[17] Labour Institutions (Registration Fees) Regulations, 2015, S 2(b).

[18] Labour Institutions (Registration Fees) Regulations, 2015, S 2(c).

[19] Labour Institutions (Private Employment Agencies) Regulations, 2016, S 7.

[20] Labour Institutions (Private Employment Agencies) Regulations, 2016, S 8.

[21] Employment Act, 2007.

[22] Employment Act, 2007, S 84.

[23] Employment Act, 2007, S 85.

[24] International Labour Organization, The Migrant Recruitment Industry: Profitability and Unethical Business Practices in Nepal, Paraguay and Kenya, (13 September 2017)<https://www.ilo.org/global/topics/fair-recruitment/WCMS_574484/lang–en/index.htm&ved=2ahUKEwiIieGdst79AhVKDuwKHbxXCIMQFnoECBMQAQ&usg=AOvVaw0HIm8DReFbLGzMLwuMbayI> accessed on 14 March 2023.

[25] Ibid.

[26] Brian Otieno, ‘Hiring Agencies deny sending untrained domestic workers to Saudi’ The Star (7 February 2023)<https://www.the-star.co.ke/news/2023-02-07-hiring-agencies-deny-sending-untrained-domestic-workers-to-saudi/> accessed on 14 March 2023.

[27] International Labour Organization, The Migrant Recruitment Industry: Profitability and Unethical Business Practices in Nepal, Paraguay and Kenya (13 September 2017)<https://www.ilo.org/global/topics/fair-recruitment/WCMS_574484/lang–en/index.htm&ved=2ahUKEwiIieGdst79AhVKDuwKHbxXCIMQFnoECBMQAQ&usg=AOvVaw0HIm8DReFbLGzMLwuMbayI> accessed on 14 March 2023.

[28] Ibid.

[29] Ibid.

[30] Ministry of Foreign and Diaspora Affairs, ‘Advice to Prospective Migrant Workers’ (MFA.go.ke)<https://mfa.go.ke/advice-to-prospective-migrant-workers/> accessed on 15 March 2023.

[31] Editorial, ‘How embassy staff collude with cartels to con Kenyans’ Nation Newspaper (3 July 2020)<https://nation.africa/kenya/news/how-embassy-staff-collude-with-cartels-to-con-kenyans–805726> accessed on 15 March 2023.

[32] Counter-Trafficking in Persons Act, 2010, S 5(c).

[33] International Labour Organization, The Migrant Recruitment Industry: Profitability and Unethical Business Practices in Nepal, Paraguay and Kenya (13 September 2017)<https://www.ilo.org/global/topics/fair-recruitment/WCMS_574484/lang–en/index.htm&ved=2ahUKEwiIieGdst79AhVKDuwKHbxXCIMQFnoECBMQAQ&usg=AOvVaw0HIm8DReFbLGzMLwuMbayI> accessed on 14 March 2023.

[34] SAP-FL, ILO ‘Indicators of Forced labour’ (1 October 2012)<https://www.ilo.org/global/topics/forced-labour/publications/WCMS_203832/lang–en/index.htm> accessed on 15 March 2023.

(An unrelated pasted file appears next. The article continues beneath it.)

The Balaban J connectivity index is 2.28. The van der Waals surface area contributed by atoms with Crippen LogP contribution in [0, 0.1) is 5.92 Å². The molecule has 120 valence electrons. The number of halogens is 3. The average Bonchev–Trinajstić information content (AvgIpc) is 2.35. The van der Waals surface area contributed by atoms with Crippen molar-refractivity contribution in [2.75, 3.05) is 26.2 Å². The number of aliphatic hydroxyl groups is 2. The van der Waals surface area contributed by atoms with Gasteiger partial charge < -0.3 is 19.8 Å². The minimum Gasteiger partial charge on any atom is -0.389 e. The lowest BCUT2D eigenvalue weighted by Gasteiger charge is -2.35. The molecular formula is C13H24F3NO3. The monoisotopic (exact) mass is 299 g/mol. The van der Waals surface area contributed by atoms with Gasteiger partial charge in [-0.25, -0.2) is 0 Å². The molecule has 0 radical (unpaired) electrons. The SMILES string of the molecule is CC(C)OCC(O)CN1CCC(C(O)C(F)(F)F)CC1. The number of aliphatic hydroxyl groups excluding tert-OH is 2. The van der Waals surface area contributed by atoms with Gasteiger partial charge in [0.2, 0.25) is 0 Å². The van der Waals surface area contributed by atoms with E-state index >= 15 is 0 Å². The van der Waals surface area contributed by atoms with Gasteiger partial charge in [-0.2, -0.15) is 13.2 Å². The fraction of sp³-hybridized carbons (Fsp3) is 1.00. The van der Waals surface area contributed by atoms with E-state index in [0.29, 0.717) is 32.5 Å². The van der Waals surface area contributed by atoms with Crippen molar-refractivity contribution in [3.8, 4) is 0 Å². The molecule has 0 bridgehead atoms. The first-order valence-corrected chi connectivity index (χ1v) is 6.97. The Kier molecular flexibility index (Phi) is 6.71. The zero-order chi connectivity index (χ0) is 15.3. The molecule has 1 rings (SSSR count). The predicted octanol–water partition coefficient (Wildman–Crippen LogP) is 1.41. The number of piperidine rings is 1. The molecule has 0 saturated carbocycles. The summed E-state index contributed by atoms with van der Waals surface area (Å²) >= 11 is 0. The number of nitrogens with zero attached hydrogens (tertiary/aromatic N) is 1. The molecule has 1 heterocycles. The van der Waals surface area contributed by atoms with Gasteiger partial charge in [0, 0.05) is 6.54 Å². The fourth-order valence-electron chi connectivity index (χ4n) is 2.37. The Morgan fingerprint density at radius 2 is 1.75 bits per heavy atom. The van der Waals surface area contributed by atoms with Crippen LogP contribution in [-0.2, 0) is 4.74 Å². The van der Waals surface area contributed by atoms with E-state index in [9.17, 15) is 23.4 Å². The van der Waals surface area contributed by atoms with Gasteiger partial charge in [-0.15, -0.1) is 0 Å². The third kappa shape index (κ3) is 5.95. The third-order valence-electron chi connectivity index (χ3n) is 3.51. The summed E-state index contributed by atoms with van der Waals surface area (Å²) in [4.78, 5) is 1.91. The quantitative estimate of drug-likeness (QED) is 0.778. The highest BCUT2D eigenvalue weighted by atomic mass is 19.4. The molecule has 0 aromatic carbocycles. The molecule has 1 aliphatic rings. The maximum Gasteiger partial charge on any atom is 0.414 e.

[35] International Labour Organization, The Migrant Recruitment Industry: Profitability and Unethical Business Practices in Nepal, Paraguay and Kenya (13 September 2017)<https://www.ilo.org/global/topics/fair-recruitment/WCMS_574484/lang–en/index.htm&ved=2ahUKEwiIieGdst79AhVKDuwKHbxXCIMQFnoECBMQAQ&usg=AOvVaw0HIm8DReFbLGzMLwuMbayI> accessed on 14 March 2023.

[36] Ibid.

[37] Ibid.

[38] Ibid.

[39] Ibid.

[40] Kioko Nyamasio, ‘Government announces how it will rescue Kenyans stuck in Saudi Arabia’ Kenyans.co.ke (30 December 2022)<https://www.kenyans.co.ke/news/83579-govt-announces-how-it-will-rescue-kenyans-stuck-saudi-arabia> accessed on 15 March 2023.

[41] Brian Otieno, ‘Hiring agencies deny sending untrained domestic workers to Saudi’ The Star (7 February 2023)<https://www.the-star.co.ke/news/2023-02-07-hiring-agencies-deny-sending-untrained-domestic-workers-to-saudi/> accessed on 15 March 2023.

[42] International Labour Organization, The Migrant Recruitment Industry: Profitability and Unethical Business Practices in Nepal, Paraguay and Kenya (13 September 2017)<https://www.ilo.org/global/topics/fair-recruitment/WCMS_574484/lang–en/index.htm&ved=2ahUKEwiIieGdst79AhVKDuwKHbxXCIMQFnoECBMQAQ&usg=AOvVaw0HIm8DReFbLGzMLwuMbayI> accessed on 14 March 2023.

[43] Labour Institutions (Private Employment Agencies) Regulations, 2016, S 8.

[44] Joy Kwama, ‘Saudi Government Introduces Recruitment Fee Cap and Other Changes for Kenyan Workers’ Kenyans.co.ke (17 January 2023)<https://www.kenyans.co.ke/news/84279-saudi-govt-introduces-recruitment-fee-cap-other-changes-kenyan-workers> accessed on 15 March 2023.

[45] Domestic Workers Convention, 2011 (No. 189).

[46] International Labour Organization, ‘The Migrant Recruitment Industry: Profitability and Unethical Business Practices in Nepal, Paraguay and Kenya’ (13 September 2017)<https://www.ilo.org/global/topics/fair-recruitment/WCMS_574484/lang–en/index.htm&ved=2ahUKEwiIieGdst79AhVKDuwKHbxXCIMQFnoECBMQAQ&usg=AOvVaw0HIm8DReFbLGzMLwuMbayI> accessed on 14 March 2023.

[47] Anas Shaker, ‘The What and How of Saudi’s Musaned system’ (Migrant Rights.Org 15 November 2019)<https://www.migrant-rights.org/2019/09/the-what-and-how-of-saudis-musaned-system/> accessed on 15 March 2023.